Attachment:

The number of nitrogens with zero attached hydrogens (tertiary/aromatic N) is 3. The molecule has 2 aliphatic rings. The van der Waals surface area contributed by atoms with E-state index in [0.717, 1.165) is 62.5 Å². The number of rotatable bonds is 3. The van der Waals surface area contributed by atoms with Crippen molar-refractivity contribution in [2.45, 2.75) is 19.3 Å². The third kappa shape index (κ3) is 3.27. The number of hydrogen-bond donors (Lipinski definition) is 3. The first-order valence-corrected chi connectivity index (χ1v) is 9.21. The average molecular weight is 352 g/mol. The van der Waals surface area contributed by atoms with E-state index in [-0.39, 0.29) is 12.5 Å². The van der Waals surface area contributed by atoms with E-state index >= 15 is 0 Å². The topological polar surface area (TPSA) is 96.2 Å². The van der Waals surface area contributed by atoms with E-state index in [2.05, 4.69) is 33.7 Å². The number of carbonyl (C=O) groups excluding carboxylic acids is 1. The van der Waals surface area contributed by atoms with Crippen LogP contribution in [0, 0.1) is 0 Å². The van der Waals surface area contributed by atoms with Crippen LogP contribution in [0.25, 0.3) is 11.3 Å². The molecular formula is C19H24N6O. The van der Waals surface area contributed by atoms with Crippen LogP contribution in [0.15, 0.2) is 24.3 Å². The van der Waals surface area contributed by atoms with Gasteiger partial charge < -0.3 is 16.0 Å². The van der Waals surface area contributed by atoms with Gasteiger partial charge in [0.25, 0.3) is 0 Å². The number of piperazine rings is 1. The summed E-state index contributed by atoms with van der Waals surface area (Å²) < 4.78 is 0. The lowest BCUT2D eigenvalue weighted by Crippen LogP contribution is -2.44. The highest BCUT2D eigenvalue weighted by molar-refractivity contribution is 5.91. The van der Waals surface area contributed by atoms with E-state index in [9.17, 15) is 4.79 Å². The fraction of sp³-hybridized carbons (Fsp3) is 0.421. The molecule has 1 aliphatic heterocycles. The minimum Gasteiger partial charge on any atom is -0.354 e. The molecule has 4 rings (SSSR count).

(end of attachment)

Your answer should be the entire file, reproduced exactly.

The number of nitrogens with zero attached hydrogens (tertiary/aromatic N) is 3. The molecule has 2 aliphatic rings. The van der Waals surface area contributed by atoms with E-state index in [0.717, 1.165) is 62.5 Å². The number of rotatable bonds is 3. The van der Waals surface area contributed by atoms with Crippen molar-refractivity contribution in [2.45, 2.75) is 19.3 Å². The third kappa shape index (κ3) is 3.27. The number of hydrogen-bond donors (Lipinski definition) is 3. The first-order valence-corrected chi connectivity index (χ1v) is 9.21. The average molecular weight is 352 g/mol. The van der Waals surface area contributed by atoms with E-state index in [-0.39, 0.29) is 12.5 Å². The van der Waals surface area contributed by atoms with E-state index >= 15 is 0 Å². The topological polar surface area (TPSA) is 96.2 Å². The van der Waals surface area contributed by atoms with E-state index in [2.05, 4.69) is 33.7 Å². The number of carbonyl (C=O) groups excluding carboxylic acids is 1. The van der Waals surface area contributed by atoms with Crippen LogP contribution in [0, 0.1) is 0 Å². The van der Waals surface area contributed by atoms with Crippen LogP contribution in [0.25, 0.3) is 11.3 Å². The molecular formula is C19H24N6O. The van der Waals surface area contributed by atoms with Crippen LogP contribution in [0.15, 0.2) is 24.3 Å². The van der Waals surface area contributed by atoms with Gasteiger partial charge < -0.3 is 16.0 Å². The van der Waals surface area contributed by atoms with Gasteiger partial charge in [0.25, 0.3) is 0 Å². The number of piperazine rings is 1. The summed E-state index contributed by atoms with van der Waals surface area (Å²) < 4.78 is 0. The lowest BCUT2D eigenvalue weighted by Crippen LogP contribution is -2.44. The highest BCUT2D eigenvalue weighted by molar-refractivity contribution is 5.91. The van der Waals surface area contributed by atoms with E-state index in [9.17, 15) is 4.79 Å². The fraction of sp³-hybridized carbons (Fsp3) is 0.421. The molecule has 1 aliphatic heterocycles. The minimum Gasteiger partial charge on any atom is -0.354 e. The molecule has 4 rings (SSSR count).